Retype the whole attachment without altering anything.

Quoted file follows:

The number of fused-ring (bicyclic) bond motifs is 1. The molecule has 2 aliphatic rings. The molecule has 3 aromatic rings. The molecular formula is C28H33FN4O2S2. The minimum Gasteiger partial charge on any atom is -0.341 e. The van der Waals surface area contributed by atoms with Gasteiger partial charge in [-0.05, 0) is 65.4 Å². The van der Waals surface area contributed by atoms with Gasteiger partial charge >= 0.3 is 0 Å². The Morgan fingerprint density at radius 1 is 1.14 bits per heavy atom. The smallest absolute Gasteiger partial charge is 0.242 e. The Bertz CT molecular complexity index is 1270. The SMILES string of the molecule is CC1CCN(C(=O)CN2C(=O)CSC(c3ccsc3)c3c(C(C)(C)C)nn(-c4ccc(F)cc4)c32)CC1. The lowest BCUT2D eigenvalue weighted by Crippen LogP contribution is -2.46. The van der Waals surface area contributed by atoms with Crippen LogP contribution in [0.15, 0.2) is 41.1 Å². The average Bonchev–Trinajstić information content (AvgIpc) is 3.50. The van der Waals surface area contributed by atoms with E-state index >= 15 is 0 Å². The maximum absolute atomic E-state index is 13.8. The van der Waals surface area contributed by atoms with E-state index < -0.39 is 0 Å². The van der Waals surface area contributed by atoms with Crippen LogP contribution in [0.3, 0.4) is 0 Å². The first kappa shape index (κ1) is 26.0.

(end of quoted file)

The number of fused-ring (bicyclic) bond motifs is 1. The molecule has 2 aliphatic rings. The molecule has 3 aromatic rings. The molecular formula is C28H33FN4O2S2. The minimum Gasteiger partial charge on any atom is -0.341 e. The van der Waals surface area contributed by atoms with Gasteiger partial charge in [-0.05, 0) is 65.4 Å². The van der Waals surface area contributed by atoms with Gasteiger partial charge >= 0.3 is 0 Å². The Morgan fingerprint density at radius 1 is 1.14 bits per heavy atom. The smallest absolute Gasteiger partial charge is 0.242 e. The Bertz CT molecular complexity index is 1270. The SMILES string of the molecule is CC1CCN(C(=O)CN2C(=O)CSC(c3ccsc3)c3c(C(C)(C)C)nn(-c4ccc(F)cc4)c32)CC1. The lowest BCUT2D eigenvalue weighted by Crippen LogP contribution is -2.46. The van der Waals surface area contributed by atoms with Crippen LogP contribution in [0.15, 0.2) is 41.1 Å². The average Bonchev–Trinajstić information content (AvgIpc) is 3.50. The van der Waals surface area contributed by atoms with E-state index >= 15 is 0 Å². The maximum absolute atomic E-state index is 13.8. The van der Waals surface area contributed by atoms with E-state index < -0.39 is 0 Å². The van der Waals surface area contributed by atoms with Crippen LogP contribution in [0.3, 0.4) is 0 Å². The first kappa shape index (κ1) is 26.0.